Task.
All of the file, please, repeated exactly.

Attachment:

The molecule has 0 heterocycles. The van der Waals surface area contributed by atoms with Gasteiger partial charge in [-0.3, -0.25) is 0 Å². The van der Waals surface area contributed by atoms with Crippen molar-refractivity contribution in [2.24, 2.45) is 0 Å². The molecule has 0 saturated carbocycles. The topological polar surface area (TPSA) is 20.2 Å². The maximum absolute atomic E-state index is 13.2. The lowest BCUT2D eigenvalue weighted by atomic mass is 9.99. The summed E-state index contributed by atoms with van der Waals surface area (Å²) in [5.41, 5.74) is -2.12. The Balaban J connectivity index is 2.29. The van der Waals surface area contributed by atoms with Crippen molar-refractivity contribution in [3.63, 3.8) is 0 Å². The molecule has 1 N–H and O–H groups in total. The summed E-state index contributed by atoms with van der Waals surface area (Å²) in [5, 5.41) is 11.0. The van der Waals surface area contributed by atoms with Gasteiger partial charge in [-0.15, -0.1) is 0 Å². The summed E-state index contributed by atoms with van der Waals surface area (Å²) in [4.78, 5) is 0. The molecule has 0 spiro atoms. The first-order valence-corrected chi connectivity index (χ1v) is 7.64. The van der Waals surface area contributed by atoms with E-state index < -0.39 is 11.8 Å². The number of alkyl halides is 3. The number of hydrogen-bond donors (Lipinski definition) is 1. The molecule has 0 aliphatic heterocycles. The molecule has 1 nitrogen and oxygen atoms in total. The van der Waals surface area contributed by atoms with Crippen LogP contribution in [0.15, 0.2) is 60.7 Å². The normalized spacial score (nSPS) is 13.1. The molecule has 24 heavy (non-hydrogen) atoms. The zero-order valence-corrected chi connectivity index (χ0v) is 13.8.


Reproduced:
The molecule has 0 heterocycles. The van der Waals surface area contributed by atoms with Gasteiger partial charge in [-0.3, -0.25) is 0 Å². The van der Waals surface area contributed by atoms with Crippen molar-refractivity contribution in [2.24, 2.45) is 0 Å². The molecule has 0 saturated carbocycles. The topological polar surface area (TPSA) is 20.2 Å². The maximum absolute atomic E-state index is 13.2. The lowest BCUT2D eigenvalue weighted by atomic mass is 9.99. The summed E-state index contributed by atoms with van der Waals surface area (Å²) in [5.41, 5.74) is -2.12. The Balaban J connectivity index is 2.29. The van der Waals surface area contributed by atoms with Crippen molar-refractivity contribution in [3.63, 3.8) is 0 Å². The molecule has 1 N–H and O–H groups in total. The summed E-state index contributed by atoms with van der Waals surface area (Å²) in [5, 5.41) is 11.0. The van der Waals surface area contributed by atoms with Gasteiger partial charge in [-0.15, -0.1) is 0 Å². The summed E-state index contributed by atoms with van der Waals surface area (Å²) in [4.78, 5) is 0. The molecule has 0 spiro atoms. The first-order valence-corrected chi connectivity index (χ1v) is 7.64. The van der Waals surface area contributed by atoms with E-state index < -0.39 is 11.8 Å². The number of alkyl halides is 3. The number of hydrogen-bond donors (Lipinski definition) is 1. The molecule has 0 aliphatic heterocycles. The molecule has 1 nitrogen and oxygen atoms in total. The van der Waals surface area contributed by atoms with Crippen LogP contribution in [0.15, 0.2) is 60.7 Å². The normalized spacial score (nSPS) is 13.1. The molecule has 24 heavy (non-hydrogen) atoms. The zero-order valence-corrected chi connectivity index (χ0v) is 13.8.